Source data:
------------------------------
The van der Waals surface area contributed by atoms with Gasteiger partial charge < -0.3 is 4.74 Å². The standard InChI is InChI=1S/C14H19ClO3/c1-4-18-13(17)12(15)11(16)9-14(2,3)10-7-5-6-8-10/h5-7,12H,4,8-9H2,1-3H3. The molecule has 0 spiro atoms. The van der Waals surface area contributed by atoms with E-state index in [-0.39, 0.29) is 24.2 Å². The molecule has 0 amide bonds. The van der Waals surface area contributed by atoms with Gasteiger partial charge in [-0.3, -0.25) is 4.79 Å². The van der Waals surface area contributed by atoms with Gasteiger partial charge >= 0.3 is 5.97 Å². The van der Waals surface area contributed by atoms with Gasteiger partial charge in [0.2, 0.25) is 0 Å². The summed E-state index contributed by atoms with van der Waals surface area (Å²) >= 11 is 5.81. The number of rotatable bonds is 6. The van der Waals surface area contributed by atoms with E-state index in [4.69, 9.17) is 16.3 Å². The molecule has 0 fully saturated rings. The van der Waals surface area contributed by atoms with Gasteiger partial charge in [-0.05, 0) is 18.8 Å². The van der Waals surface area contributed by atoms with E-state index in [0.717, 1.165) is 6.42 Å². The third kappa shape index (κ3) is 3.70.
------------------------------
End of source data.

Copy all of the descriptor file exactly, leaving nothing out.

The van der Waals surface area contributed by atoms with Gasteiger partial charge < -0.3 is 4.74 Å². The standard InChI is InChI=1S/C14H19ClO3/c1-4-18-13(17)12(15)11(16)9-14(2,3)10-7-5-6-8-10/h5-7,12H,4,8-9H2,1-3H3. The molecule has 0 spiro atoms. The van der Waals surface area contributed by atoms with E-state index in [-0.39, 0.29) is 24.2 Å². The molecule has 0 amide bonds. The van der Waals surface area contributed by atoms with Gasteiger partial charge in [-0.3, -0.25) is 4.79 Å². The van der Waals surface area contributed by atoms with Gasteiger partial charge >= 0.3 is 5.97 Å². The van der Waals surface area contributed by atoms with Gasteiger partial charge in [0.2, 0.25) is 0 Å². The summed E-state index contributed by atoms with van der Waals surface area (Å²) >= 11 is 5.81. The number of rotatable bonds is 6. The van der Waals surface area contributed by atoms with E-state index in [4.69, 9.17) is 16.3 Å². The molecule has 0 fully saturated rings. The van der Waals surface area contributed by atoms with Gasteiger partial charge in [-0.05, 0) is 18.8 Å². The van der Waals surface area contributed by atoms with E-state index in [0.717, 1.165) is 6.42 Å². The third kappa shape index (κ3) is 3.70.